Some reviewers of this movie didn't like Raj, but I did. I could see Suri underneath the surface most of the time, which demonstrates SRK's wonderful skill as an actor. He is absolutely hilarious as Raj, but he also shows his humanity, like in the heart-wrenching scene where Raj is drunk and talking to himself (a dummy with Suri's clothes on it) about his fears. As Raj, Suri gradually revealed his love for Taani to her, which made Taani have to finally face what was really going on in her life. The incredibly tender scene with Taani asking Raj "What do I do?" was just exquisite acting by both.

There are some wonderful musical numbers in this film, including some real show-stoppers. My two favorites were Haule Haule, which is Suri singing about his love for Taani, and Tujh Mein Rab Dikhta Hai, which is Raj/Suri singing to Taani about his love for her. SRK's acting and dancing in the number Tujh Mein Rab Dikhta Hai (loosely translated "I see God in you") is just superb. This is the one song that I play over and over again because it's just so beautiful.

This film is thoroughly entertaining from beginning to end. This is the one movie I will make my adult daughter sit down and watch with me to see if she likes Bollywood. Because if you don't like this movie, you just don't get it.

Buy Rab Ne Bana Di Jodi (2009) Now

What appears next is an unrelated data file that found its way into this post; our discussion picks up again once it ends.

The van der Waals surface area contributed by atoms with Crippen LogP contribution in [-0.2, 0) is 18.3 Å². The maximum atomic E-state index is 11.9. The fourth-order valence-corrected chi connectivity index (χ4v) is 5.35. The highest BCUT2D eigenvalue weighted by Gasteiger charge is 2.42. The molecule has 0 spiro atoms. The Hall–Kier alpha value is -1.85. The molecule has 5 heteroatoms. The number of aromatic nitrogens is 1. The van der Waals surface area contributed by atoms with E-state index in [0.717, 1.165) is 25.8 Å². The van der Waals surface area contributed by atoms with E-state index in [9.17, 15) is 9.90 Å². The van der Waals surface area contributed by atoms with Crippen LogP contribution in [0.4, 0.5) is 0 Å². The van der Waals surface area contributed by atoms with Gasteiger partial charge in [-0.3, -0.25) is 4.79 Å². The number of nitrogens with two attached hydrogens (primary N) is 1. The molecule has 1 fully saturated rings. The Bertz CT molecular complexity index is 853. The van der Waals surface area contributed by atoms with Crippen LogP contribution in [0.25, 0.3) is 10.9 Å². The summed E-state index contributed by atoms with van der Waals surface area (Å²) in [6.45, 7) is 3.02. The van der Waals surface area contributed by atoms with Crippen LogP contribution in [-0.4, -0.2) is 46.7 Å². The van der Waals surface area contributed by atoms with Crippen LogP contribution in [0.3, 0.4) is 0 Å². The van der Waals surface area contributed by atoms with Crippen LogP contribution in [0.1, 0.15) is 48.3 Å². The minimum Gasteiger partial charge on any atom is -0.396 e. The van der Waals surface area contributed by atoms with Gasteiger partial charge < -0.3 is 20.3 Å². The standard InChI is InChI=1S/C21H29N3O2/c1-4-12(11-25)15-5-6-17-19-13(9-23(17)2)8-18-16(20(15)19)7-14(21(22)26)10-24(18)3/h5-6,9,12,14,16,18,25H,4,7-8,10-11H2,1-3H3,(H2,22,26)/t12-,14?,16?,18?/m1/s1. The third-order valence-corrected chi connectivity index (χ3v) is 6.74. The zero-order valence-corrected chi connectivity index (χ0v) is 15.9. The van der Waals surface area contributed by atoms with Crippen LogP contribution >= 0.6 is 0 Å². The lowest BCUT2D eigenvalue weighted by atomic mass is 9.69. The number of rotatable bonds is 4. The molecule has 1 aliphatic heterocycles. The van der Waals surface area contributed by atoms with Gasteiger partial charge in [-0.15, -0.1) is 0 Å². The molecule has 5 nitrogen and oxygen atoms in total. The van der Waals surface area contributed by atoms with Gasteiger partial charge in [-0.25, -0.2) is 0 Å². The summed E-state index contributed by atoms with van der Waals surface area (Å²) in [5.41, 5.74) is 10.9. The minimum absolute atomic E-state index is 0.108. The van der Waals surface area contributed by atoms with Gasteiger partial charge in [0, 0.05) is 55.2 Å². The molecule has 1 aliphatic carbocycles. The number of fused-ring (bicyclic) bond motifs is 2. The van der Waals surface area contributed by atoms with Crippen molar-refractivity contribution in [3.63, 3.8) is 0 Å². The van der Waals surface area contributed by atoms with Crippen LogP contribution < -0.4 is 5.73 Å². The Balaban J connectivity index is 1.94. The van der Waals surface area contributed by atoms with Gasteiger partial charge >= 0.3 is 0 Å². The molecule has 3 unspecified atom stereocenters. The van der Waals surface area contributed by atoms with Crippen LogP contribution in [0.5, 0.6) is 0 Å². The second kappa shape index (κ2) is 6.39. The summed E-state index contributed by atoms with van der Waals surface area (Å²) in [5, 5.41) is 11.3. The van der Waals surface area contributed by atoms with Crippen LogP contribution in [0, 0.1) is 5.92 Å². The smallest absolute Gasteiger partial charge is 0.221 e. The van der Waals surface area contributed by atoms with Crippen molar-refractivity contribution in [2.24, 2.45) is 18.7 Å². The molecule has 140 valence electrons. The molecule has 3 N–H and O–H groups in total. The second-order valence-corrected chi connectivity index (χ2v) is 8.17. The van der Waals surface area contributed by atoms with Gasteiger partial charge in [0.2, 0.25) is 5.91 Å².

So far, the names of Yash Chopra and Aditya Chopra have been behind some of India's most beautiful, romantic movies in the past decade, and this latest production lived up to my expectations, even though it is significantly different from earlier box-office hits like "Mohabbetein", "Veer-Zaara" and "Dil to Pagal Hai", to name a few. The two main aspects which struck me as being most different about this lovely new film, "Rab Ne Bana Di Jodi", are the realistic and traditional Indian settings and the unusual story about an unlikely couple. In most popular romantic movies, the stars are young and attractive, and although Shahrukh Khan, the star of many such popular romantic movies, also plays the lead role in this film, his character is quite different from previous roles. In fact, he plays dual roles in this movie, which he has done to perfection several times already, and Rab Ne Bana Di Jodi is yet another opportunity for Shahrukh to shine and show us even more facets of his limitless talent and abilities. Wearing glasses and a moustache, he is almost unrecognizable as a stiff and boring middle-class working man, but as soon as he speaks, the viewer can look beyond the outer appearance and see the kind, gentle and loving soul within. This is actually the underlying message of this story, and Shahrukh brings it out very skilfully so that the audience follows the plight of this awkward and clumsy geek who is desperate to make an attractive young woman love him for the person he really is. With so many handsome and macho film stars to dazzle the girls, he finds this a daunting task, but is driven by love and faith in God to persist in his quest.